“Local Authorities and Home Education” as “an unpleasant hangover of the last government: a manifesto for more state power at the expense of dedicated home educators and their children”. “It is astonishing that the Chief Inspector of Schools should stray onto home education and get it so wrong. In Ofsted’s official press release she says that “it is extremely challenging for local authorities to meet their statutory duty to ensure children have a suitable education”, when they have no such duty. Parents, not the state, have the statutory duty to ensure that their children have a suitable education.

“I find it deeply concerning that, after months of work, the Chief Inspector should make such a basic mistake and so utterly confuse the duties of local authorities and parents. Parents who home educate deserve our respect and awe at their dedication and achievements, not the relentless suspicion of an over mighty state.”

‘local authorities have no statutory duties in relation to monitoring the quality of home education on a routine basis’

“As local authorities do not have the power to demand access to home educated children and cannot insist on parents registering with them, the obvious and correct answer is for local authorities to improve their support for families so that more families make contact with them voluntarily. If they did this and made sure that they employed sympathetic staff who built good reputations, then the number of “unknown” children would be reduced. Such a positive approach would respect the primacy of parents in determining the education of their children and put the onus on local authorities to serve and support, rather than catalogue and monitor, families who home educate.

“Ofsted’s report has little to say about improving local authority support for home educated children and says only that the Department of Education should “consider” funding an entitlement for home-educated children to take public examinations. Ofsted’s report is seriously flawed and damaging to the confidence of home educating parents who had hoped that the relentless disinformation and bullying of the previous regime was over.”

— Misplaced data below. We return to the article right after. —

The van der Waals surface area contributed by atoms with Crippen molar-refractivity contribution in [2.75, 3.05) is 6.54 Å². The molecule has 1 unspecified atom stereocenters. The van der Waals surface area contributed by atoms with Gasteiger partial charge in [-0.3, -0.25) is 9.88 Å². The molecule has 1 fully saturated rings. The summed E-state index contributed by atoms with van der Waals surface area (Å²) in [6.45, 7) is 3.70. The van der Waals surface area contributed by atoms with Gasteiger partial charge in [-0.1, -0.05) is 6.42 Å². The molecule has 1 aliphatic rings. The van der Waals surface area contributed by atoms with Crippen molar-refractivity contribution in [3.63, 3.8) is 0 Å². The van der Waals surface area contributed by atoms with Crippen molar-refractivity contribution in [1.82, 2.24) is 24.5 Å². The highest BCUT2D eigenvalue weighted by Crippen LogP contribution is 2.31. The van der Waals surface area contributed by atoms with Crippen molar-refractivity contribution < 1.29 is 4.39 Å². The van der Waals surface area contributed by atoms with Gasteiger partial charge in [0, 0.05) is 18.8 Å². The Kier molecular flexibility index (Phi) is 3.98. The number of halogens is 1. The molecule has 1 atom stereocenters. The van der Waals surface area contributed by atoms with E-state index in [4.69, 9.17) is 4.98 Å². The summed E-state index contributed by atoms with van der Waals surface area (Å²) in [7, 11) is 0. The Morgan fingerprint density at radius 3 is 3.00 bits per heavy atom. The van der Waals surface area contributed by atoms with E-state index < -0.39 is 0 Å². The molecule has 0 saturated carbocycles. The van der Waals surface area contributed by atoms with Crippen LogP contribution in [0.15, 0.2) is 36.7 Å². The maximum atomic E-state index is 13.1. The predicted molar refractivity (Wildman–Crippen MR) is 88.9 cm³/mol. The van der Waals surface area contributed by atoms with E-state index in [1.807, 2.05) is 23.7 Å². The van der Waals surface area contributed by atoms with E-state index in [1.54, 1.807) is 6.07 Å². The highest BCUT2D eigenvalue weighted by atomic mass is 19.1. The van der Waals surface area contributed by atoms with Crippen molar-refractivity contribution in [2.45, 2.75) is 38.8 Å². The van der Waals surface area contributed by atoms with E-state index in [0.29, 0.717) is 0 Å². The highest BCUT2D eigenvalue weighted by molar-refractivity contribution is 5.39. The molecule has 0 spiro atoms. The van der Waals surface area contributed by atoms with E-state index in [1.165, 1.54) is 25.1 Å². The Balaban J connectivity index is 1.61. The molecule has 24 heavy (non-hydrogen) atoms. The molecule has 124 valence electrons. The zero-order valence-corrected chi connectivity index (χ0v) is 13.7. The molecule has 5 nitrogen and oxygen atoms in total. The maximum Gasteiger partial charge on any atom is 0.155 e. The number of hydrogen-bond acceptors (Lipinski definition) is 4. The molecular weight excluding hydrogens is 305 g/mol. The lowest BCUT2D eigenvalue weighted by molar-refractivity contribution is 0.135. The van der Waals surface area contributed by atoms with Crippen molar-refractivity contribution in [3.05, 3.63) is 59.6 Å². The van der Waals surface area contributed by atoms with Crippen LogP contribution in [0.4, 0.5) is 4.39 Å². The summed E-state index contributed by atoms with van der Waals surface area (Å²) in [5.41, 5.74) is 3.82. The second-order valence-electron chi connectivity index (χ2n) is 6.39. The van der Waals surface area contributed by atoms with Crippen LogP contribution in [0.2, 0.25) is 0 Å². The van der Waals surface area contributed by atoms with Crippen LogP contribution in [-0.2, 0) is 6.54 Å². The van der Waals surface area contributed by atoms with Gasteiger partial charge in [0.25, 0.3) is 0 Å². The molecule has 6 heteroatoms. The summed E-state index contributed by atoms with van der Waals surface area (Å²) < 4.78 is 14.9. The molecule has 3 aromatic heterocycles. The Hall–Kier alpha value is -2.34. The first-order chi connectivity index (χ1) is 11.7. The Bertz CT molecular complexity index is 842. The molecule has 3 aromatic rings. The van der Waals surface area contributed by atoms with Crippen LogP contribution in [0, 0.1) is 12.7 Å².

regarding Goves comment after Ishaq case where he said he'd '' see what changes need to be made to the existing arrangements”.'' Graham Stuart answered- I think you have made a mistake by being so unnecessarily alarmist. There is no evidence to justify your headline – certainly not in the Secretary of State’s quote. He is right to see what changes should be made to existing arrangements. He could start by issuing new guidance to local authorities on EHE clarifying their responsibilities and powers and then ensuring that all social workers understand the difference between EHE work and welfare responsibilities through their training. Lots of good changes could be made so as to make the whole invasive licensing programme a non starter even for another Labour government. I hope this government does look at home ed and provides a lasting reinforcement of the lead role for parents rather than the state in determining how their children are educated. It’s always right to be watchful and suspicious of government but it’s best to avoid leaping to conclusions and scaring people without proper justification.

Just governmental ignorance I'm afraid.

29 July at 22:34
"I’m hoping new guidance from central government to local authorities might be sufficient to tackle this issue without any change in primary legislation. I’d be interested to know what others think."